Clear to disable the Compare function.
Set to enable the Compare function.
The Compare function is used to implement the software Timer, the high-speed
output, the Pulse Width Modulator (PWM) and the WatchDog Timer (WDT).
5
CAPPn
Capture Mode (Positive) Module x bit
Clear to disable the Capture function triggered by a positive edge on CEXx pin.
Set to enable the Capture function triggered by a positive edge on CEXx pin
4
CAPNn
Capture Mode (Negative) Module x bit
Clear to disable the Capture function triggered by a negative edge on CEXx pin.
Set to enable the Capture function triggered by a negative edge on CEXx pin.
3
MATn
Match Module x bit
Set when a match of the PCA Counter with the Compare/Capture register sets
CCFx bit in CCON register, flagging an interrupt.
2
TOGn
Toggle Module x bit
The toggle mode is configured by setting ECOMx, MATx and TOGx bits.
Set when a match of the PCA Counter with the Compare/Capture register
toggles the CEXx pin.
1
PWMn
Pulse Width Modulation Module x Mode bit
Set to configure the module x as an 8-bit Pulse Width Modulator with output
waveform on CEXx pin.
0
ECCFn
Enable CCFx Interrupt bit
Clear to disable CCFx bit in CCON register to generate an interrupt request.
Set to enable CCFx bit in CCON register to generate an interrupt request.
Reset Value = X000 0000b
76
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T89C5115
Table 52. CH Register
CH (S:F9h)
PCA Counter Register High Value
7
6
5
4
3
2
1
0
CH 7
CH 6
CH 5
CH 4
CH 3
CH 2
CH 1
CH 0
Bit
Number
7:0
Bit
Mnemonic Description
CH 7:0
High byte of Timer/Counter
Reset Value = 0000 00000b
Table 53. CL Register
CL (S:E9h)
PCA counter Register Low Value
7
6
5
4
3
2
1
0
CL 7
CL 6
CL 5
CL 4
CL 3
CL 2
CL 1
CL 0
Bit
Number
7:0
Bit
Mnemonic Description
CL0 7:0
Low byte of Timer/Counter
Reset Value = 0000 00000b
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Analog-to-Digital
Converter (ADC)
This section describes the on-chip 10-bit analog-to-digital converter of the T89C5115.
Eight ADC channels are available for sampling of the external sources AN0 to AN7. An
analog multiplexer allows the single ADC converter to select one from the 8 ADC channels as ADC input voltage (ADCIN). ADCIN is converted by the 10 bit-cascaded
potentiometric ADC.
Two kind of conversion are available:
- Standard conversion (8 bits).
- Precision conversion (10 bits).
For the precision conversion, set bit PSIDLE in ADCON register and start conversion.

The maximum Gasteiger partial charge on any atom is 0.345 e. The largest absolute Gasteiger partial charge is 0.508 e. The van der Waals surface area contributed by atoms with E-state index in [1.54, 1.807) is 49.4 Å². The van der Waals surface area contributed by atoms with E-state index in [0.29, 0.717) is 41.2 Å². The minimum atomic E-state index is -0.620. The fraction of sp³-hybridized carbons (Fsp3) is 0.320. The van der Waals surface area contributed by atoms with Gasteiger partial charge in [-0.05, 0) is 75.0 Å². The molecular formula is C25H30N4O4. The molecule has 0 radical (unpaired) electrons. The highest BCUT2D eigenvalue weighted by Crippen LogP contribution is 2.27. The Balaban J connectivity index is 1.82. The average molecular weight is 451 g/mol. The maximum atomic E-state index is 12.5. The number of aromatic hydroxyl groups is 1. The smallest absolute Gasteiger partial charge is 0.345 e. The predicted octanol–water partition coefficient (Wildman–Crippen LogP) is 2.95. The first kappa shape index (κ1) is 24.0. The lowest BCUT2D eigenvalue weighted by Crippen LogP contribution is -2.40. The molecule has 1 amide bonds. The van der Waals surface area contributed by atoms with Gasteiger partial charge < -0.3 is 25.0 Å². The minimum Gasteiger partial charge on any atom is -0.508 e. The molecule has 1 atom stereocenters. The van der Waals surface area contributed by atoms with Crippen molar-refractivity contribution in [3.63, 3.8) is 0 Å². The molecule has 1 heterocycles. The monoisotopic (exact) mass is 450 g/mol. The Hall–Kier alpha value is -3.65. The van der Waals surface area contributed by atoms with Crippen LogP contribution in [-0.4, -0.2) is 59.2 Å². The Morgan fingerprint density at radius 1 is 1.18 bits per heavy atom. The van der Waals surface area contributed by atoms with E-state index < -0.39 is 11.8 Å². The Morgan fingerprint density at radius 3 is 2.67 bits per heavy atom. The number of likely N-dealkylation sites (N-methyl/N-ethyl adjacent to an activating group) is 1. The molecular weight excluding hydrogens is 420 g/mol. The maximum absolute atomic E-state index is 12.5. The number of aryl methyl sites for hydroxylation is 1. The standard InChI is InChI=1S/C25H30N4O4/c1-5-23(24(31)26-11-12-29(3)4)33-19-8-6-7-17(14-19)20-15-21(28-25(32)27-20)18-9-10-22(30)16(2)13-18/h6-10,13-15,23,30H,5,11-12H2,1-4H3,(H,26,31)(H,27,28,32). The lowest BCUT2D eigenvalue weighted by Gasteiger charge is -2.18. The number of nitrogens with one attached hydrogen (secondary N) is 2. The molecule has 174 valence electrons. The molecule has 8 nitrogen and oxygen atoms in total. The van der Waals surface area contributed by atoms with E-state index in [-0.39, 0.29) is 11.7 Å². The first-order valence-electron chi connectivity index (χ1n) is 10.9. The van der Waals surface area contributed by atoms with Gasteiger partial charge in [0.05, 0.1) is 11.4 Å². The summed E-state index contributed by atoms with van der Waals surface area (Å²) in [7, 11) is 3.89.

The device is in a pseudo-idle mode, the CPU does not run but the peripherals are
always running. This mode allows digital noise to be as low as possible, to ensure high
precision conversion.
For this mode it is necessary to work with end of conversion interrupt, which is the only
way to wake the device up.
If another interrupt occurs during the precision conversion, it will be treated only after
this conversion is ended.
Features
ADC Port1 I/O Functions
•
8 channels with multiplexed inputs
•
10-bit cascaded potentiometric ADC
•
Conversion time 16 micro-seconds (typ.)
•
Zero Error (offset) ± 2 LSB max
•
Positive External Reference Voltage Range (VREF) 2.4V to 3.0V (typ.)
•
ADCIN Range 0V to 3V
•
Integral non-linearity typical 1 LSB, max. 2 LSB
•
Differential non-linearity typical 0.5 LSB, max. 1 LSB
•
Conversion Complete Flag or Conversion Complete Interrupt
•
Selectable ADC Clock
Port 1 pins are general I/O that are shared with the ADC channels. The channel select
bit in ADCF register define which ADC channel/port1 pin will be used as ADCIN. The
remaining ADC channels/port1 pins can be used as general-purpose I/O or as the alternate function that is available.
A conversion launched on a channel which are not selected on ADCF register will not
have any effect.
78
T89C5115
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T89C5115
Figure 36. ADC Description
ADCON.5
ADCON.3
ADEN
ADSST
ADC
Interrupt
Request
ADCON.4
ADEOC
ADC
CLOCK
CONTROL
EADC
AN0/P1.0
000
AN1/P1.1
001
AN2/P1.2
010
AN3/P1.3
011
AN4/P1.4
100
AN5/P1.5
101
AN6/P1.6
110
AN7/P1.7
IEN1.1
ADCIN
8
ADDH
2
ADDL
+
SAR
-
AVSS
Sample and Hold
111
10
R/2R DAC
SCH2
SCH1
SCH0
ADCON.2
ADCON.1
ADCON.0
VAREF VAGND
Figure 37 shows the timing diagram of a complete conversion. For simplicity, the figure
depicts the waveforms in idealized form and do not provide precise timing information.
For ADC characteristics and timing parameters refer to the Section “AC Characteristics”
of the T89C5115 datasheet.
Figure 37. Timing Diagram
CLK
ADEN
TSETUP
ADSST
TCONV
ADEOC
Note:
Tsetup min = 4 us
Tconv=11 clock ADC = 1sample and hold + 10 bit conversion
The user must ensure that 4 us minimum time between setting ADEN and the start of the first conversion.
ADC Converter
Operation
A start of single A/D conversion is triggered by setting bit ADSST (ADCON.3).
After completion of the A/D conversion, the ADSST bit is cleared by hardware.
The end-of-conversion flag ADEOC (ADCON.4) is set when the value of conversion is
available in ADDH and ADDL, it must be cleared by software. If the bit EADC (IEN1.1) is
set, an interrupt occur when flag ADEOC is set (see Figure 39). Clear this flag for rearming the interrupt.